The statement said the board “also confirms its view that all universities must uphold, in the interests of free expression of ideas, the fundamental right of academics to question national and international policies.”
Britain’s National Union of Students – which claims to represent some seven million students at around 600 higher educational establishments – was due to have debated the controversial resolution titled “Justice for Palestinians” at the NUS annual conference in April, but the vote had to be postponed due to lack of time and the students union executive council was instead asked to consider it at a future meeting.
In a secret ballot at its meeting in London on Tuesday, the council passed the resolution with 19 voting in favor, 14 against and one member abstaining. As a result the NUS has now officially affiliated to the BDS movement. Last August, during the Gaza conflict, it debated and passed a motion calling for a boycott of Israel.
One of the NUS officers who opposed the vote, Vice President Joe Vinson, tweeted later that anti-Semitism is like a virus, it mutates and infects everything it touches, it has mutated into BDS and the NUS is infected.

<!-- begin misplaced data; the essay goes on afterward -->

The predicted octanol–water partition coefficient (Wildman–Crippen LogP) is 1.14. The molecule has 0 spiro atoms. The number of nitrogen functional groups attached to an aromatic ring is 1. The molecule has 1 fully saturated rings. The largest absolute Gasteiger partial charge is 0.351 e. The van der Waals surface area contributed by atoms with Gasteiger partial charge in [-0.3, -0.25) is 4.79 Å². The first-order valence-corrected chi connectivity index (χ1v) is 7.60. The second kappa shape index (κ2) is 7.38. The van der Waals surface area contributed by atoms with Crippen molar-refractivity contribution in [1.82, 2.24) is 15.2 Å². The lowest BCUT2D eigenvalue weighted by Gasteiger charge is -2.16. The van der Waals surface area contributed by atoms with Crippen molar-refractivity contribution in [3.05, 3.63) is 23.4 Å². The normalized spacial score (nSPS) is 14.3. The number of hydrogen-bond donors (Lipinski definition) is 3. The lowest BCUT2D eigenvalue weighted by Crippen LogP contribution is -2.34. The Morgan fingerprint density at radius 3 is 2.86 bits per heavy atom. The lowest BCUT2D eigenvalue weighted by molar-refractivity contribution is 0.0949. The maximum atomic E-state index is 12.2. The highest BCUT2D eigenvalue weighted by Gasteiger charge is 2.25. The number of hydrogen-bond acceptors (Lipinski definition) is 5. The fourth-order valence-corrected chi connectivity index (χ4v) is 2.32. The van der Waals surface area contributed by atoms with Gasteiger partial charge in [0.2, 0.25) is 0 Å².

The Union of Jewish Students – which has a membership of about 8,500 – was quick to condemn the NUS decision but pointed out that the motion was not new. One official explained that the vote was largely symbolic as it failed to mandate the student unions at each of the different universities to implement it.
A UJS spokesman later explained that the boycott resolution ostracizes Jewish and Israeli students on campus who identify with Israel, Jewish societies have been threatened with being banned because they are incompatible with BDS policies, and Israeli individuals and academics have been blocked from delivering lectures even when the subject matter is unrelated to Israel.
In recent weeks, Jewish students on 10 campuses collected more than 2,000 signatures in support of a two-state solution and against BDS, but this initiative was ignored by the NUS.
British government reaction against the move came swiftly, with Rob Dixon, the UK’s deputy ambassador in Tel Aviv making clear that the British government firmly opposes calls to boycott Israel and is deeply committed to promoting the trade and business ties with Israel, as part the flourishing partnership between the two countries.